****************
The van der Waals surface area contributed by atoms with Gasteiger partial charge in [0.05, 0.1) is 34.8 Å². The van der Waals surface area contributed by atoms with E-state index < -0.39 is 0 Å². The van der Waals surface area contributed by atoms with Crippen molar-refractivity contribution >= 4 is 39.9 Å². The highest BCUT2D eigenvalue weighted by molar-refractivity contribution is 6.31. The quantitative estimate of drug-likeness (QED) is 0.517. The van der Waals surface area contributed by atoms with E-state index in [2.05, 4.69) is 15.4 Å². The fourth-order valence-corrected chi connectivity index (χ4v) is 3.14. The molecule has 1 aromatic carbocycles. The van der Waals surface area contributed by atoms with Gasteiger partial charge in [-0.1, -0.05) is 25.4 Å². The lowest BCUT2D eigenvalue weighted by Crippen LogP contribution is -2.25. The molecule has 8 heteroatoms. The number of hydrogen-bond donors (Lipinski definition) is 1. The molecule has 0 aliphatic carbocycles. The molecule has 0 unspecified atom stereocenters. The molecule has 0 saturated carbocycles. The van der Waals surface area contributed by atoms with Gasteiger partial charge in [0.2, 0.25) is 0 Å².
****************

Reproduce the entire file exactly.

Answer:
The van der Waals surface area contributed by atoms with Gasteiger partial charge in [0.05, 0.1) is 34.8 Å². The van der Waals surface area contributed by atoms with E-state index < -0.39 is 0 Å². The van der Waals surface area contributed by atoms with Crippen molar-refractivity contribution >= 4 is 39.9 Å². The highest BCUT2D eigenvalue weighted by molar-refractivity contribution is 6.31. The quantitative estimate of drug-likeness (QED) is 0.517. The van der Waals surface area contributed by atoms with E-state index in [2.05, 4.69) is 15.4 Å². The fourth-order valence-corrected chi connectivity index (χ4v) is 3.14. The molecule has 1 aromatic carbocycles. The van der Waals surface area contributed by atoms with Gasteiger partial charge in [-0.1, -0.05) is 25.4 Å². The lowest BCUT2D eigenvalue weighted by Crippen LogP contribution is -2.25. The molecule has 8 heteroatoms. The number of hydrogen-bond donors (Lipinski definition) is 1. The molecule has 0 aliphatic carbocycles. The molecule has 0 unspecified atom stereocenters. The molecule has 0 saturated carbocycles. The van der Waals surface area contributed by atoms with Gasteiger partial charge in [0.2, 0.25) is 0 Å².